Just a Little Inspiration Goes a Long Way

When you think of premier brands, like Apple, Mercedes Benz, and others, there is something distinctive about their products, service, or social responsibility that inspires us. Apple has turned heads with astonishing product innovation that changed our lives. Long before computers and robots built cars, Mercedes was known for delivering products with every part engineered for perfect fit. There’s good chance you’ve been inspired by more than global and national brands. Perhaps you have an insurance agent who stays connected with you with a personal touch or a dry cleaner that makes an extra effort to fix a stain or loose button. The result is always the same. We return to businesses that inspire us to purchase their offerings again and again. And in turn, those businesses enjoy customer loyalty and stellar profit performance.

There are two ways you can influence other’s behavior: inspiration and manipulation.  Manipulation is the more popular mode of influence. In business, manipulation can be positive and have a shared benefit like discounts, incentives, and bonuses. Or, it can have negative and self-serving benefits like deceptions, threats, or unfair punishment. The problem with manipulation, even the positive kind, is that results are only achieved while customers feel a “real” reward is in place. If a business discontinues a discount or promotion, customers will look elsewhere. If the discount is held in place too long, the customer can come to expect it.  Businesses that use pricing as a competitive tool often struggle to sustain profitability.

Inspiration, on the other hand, happens when someone addresses a deep-seated, personal need that that goes beyond the benefits of a product. Examples of these needs are affirmation, justice, beauty, or prestige. The important distinction from manipulation is that inspiration is rooted in the values of people, and not products or prices. Inspiration often leads to an emotional connection that can be between customers and employees, customers and business owners, or employees and business owners. Inspiration is the root of all employee and customer loyalty.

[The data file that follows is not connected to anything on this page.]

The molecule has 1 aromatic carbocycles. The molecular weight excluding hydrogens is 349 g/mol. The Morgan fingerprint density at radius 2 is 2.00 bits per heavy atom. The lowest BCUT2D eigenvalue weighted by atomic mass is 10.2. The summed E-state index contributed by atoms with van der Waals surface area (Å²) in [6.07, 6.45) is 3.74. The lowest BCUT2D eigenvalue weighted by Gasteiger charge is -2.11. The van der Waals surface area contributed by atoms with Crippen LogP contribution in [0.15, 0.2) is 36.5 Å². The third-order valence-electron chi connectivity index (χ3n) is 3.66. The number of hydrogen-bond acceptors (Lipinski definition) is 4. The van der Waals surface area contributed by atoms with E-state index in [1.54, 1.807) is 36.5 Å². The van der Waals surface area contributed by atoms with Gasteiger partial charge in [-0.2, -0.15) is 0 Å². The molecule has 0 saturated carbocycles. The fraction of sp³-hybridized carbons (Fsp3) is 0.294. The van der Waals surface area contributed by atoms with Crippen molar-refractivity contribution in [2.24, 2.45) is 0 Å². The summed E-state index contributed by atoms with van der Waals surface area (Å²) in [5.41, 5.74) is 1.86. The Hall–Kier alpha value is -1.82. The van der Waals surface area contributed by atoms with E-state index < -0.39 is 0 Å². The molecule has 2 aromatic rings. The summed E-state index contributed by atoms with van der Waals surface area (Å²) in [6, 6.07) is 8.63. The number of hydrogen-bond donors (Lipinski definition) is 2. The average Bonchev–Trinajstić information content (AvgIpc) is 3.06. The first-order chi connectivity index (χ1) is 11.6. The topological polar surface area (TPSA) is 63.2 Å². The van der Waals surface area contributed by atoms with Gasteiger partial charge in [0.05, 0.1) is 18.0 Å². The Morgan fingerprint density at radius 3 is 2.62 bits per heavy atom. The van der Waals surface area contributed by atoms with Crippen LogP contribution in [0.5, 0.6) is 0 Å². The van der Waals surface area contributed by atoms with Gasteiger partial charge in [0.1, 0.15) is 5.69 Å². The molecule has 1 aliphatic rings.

One of the most satisfying aspects of my practice is helping people discover their ability to inspire.  Please comment if you have an example of how a business has inspired you. 

Making Resolutions: Passion or Procrastination?

As 2012 comes to a close, we brace ourselves for the media highlight reels and the perfunctory New Year’s Resolutions. So often when I talk to people about resolutions, I see rolling eyeballs and shaking heads.  At least one of the reasons that resolutions are abandoned so quickly is that people don’t know how to make them. The same can be said for business executives and how they set annual goals.

Have–Do–Be or Be–Do–Have? The first question to ask when setting a goal is, “Is this goal about having something or doing something?” The New Year’s crowd will often say they want weight loss or more money. Businesses will report they want more revenue, more customers, and better quality. The problem is that these goals do not identify any action. My experience is that the New Age axiom of “Be-Do-Have” is the progression that leads to personal and organizational transformation.  Statements like “I will be fit” or “I will be more visible in the market” or “I will be more competitive” provide clarity and open possibilities for innovative action.